Is the SCALP missile better than the BrahMos missile?
The SCALP (called the Storm Shadow by most users) is a Western European subsonic, air-launched, and somewhat stealthy missile designed to hit ground targets like bunkers, runways, and command and control sites. It flies at low altitude and uses inertial, GPS, and TERCOM guidance. It’s a purely conventional – meaning non-nuclear – weapon with a 450 kg warhead.
The missile is intended to strike high-valued stationary assets such as airbases, radar installations, communications hubs and port facilities. The Storm Shadow is capable of engaging the targets precisely in any weather conditions during day and night. The long range and low attitude combined with subsonic speed make the Storm Shadow a stealthy missile.
The BrahMos is a Russian-Indian supersonic missile launched from multiple platforms – ships, land, aircraft. It flies at close to Mach 3, and can go high or low. It’s both an anti-ship missile and general land attack missile (the SCALP is designed for ground targets only, with the French recently trying to adapt it to an anti-ship role).
And in comparison, the Brahmos missile is the only Supersonic cruise missile in the world that can be launched from any of the platform, air, water and land. It can be used against fixed or moving targets of any kind.
In terms of size, the Brahmos missile is much larger than the scalp missile in terms of dimensions. The mass of air launch version of Brahmos Missile is 2500 kg and the other one is 3000 kg. While the mass of the Scalp missile is only 1300 kg. But the Scalp can carry more warheads than Brahmos as it has the capacity to carry warheads up to 450 kg. While the Brahmos missile can carry both conventional warhead up to 200 kg and nuclear warhead up to 300 kg. While the scalp does not have the capacity to carry the nuclear warhead.
Talking about the range, Both missiles have similar publicly-stated ranges of roughly 450 – 600 km, but their actual ranges might be different, and classified. This range can also be upgrade to 600 km. Work is also underway for brahmos to increase range of more than 800 km in near future.
Also, want to tell you, the range of any missile which is declared in public is not its actual range. also In this case, the mentioned range of scalp and Brahmos missile is that range which is announced publicly by the Officials. Rather, their actual range can be quite different, which is kept classified.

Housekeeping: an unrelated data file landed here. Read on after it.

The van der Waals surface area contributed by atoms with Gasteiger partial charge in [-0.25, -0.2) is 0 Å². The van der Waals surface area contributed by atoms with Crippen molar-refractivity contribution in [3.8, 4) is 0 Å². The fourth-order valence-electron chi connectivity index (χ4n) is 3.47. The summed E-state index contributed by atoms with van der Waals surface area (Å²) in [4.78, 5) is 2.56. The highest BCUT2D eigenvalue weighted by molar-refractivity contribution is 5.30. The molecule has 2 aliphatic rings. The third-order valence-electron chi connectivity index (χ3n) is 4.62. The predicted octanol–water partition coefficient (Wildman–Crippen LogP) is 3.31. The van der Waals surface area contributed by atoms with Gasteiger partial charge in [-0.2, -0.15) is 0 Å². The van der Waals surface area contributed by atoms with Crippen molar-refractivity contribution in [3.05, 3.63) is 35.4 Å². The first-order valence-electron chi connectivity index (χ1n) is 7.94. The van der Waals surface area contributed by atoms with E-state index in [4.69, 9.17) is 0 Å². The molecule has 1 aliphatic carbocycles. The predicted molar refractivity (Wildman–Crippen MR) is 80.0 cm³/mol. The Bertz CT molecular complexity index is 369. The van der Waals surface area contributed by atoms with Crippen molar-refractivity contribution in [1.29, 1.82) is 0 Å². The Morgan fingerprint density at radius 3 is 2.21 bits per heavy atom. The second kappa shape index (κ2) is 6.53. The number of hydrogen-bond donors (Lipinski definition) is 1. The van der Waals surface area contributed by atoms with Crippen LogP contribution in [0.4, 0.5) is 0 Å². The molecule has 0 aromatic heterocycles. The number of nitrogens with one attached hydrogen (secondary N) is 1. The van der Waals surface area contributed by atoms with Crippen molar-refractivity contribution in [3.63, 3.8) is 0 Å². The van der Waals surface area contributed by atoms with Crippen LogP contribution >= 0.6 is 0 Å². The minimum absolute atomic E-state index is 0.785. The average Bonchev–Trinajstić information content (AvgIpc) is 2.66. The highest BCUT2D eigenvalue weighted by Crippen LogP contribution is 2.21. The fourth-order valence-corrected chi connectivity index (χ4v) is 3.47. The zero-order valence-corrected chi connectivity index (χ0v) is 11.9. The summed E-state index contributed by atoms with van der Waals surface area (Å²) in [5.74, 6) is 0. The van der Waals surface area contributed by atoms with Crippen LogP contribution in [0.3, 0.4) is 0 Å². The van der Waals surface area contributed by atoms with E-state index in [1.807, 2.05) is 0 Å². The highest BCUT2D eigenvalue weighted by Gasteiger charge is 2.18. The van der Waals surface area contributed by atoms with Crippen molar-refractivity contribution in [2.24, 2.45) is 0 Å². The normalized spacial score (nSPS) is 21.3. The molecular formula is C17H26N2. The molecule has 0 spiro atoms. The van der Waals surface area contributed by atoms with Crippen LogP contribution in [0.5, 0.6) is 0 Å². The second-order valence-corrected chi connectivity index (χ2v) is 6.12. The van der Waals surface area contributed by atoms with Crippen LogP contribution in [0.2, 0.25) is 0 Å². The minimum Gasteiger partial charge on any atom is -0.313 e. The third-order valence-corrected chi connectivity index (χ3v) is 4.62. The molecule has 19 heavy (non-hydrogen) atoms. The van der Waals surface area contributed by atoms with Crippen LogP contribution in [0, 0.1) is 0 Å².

Guidance system plays a very important role in the cruise missile’s accuracy. If we talk about Scalp, it uses the same guidance system which is used by the Tom Hawk Missile. As it uses guidance systems like Inertial, GPS and TERPROM which also uses features like terrain matching. while Brahmos missile has a different type of Guidance System which is Terminal Active Radar Homing system.
The BrahMos reportedly also has an innovative multi-GPS guidance system that uses the canonical American GPS system, Russian GLONASS, and India’s regional sat nav system in combination. This is common in smartphones these days (usually GPS + GLONASS + Galileo or BeiDou), but I guess it’s new for missiles. Tapping into multiple sat nav systems increases location accuracy, and therefore guidance accuracy.
One of the special features of Scalp Missile is that it is a low observable air launch cruise missile, which means that it has used stealth technology, due to which it is quite difficult to detect. While the use of such technology has never been revealed in Brahmos Missile, but since Brahmos is a Supersonic cruise missile, it is not easy to intercept it.
Soon Indian Rafale will deploy the in-development BrahMos NG missile in either a twin or single weapon load-out when the system is ready from 2021. The MBDA Scalp and BrahMos will provide planners with unique subsonic/supersonic stand-off attack options available to no other air force in the world. The Rafale deal also includes assurances for coding extensions to other in-development Indian weapon systems, including the Astra BVRAAM.
Image Credits:- Defence Squad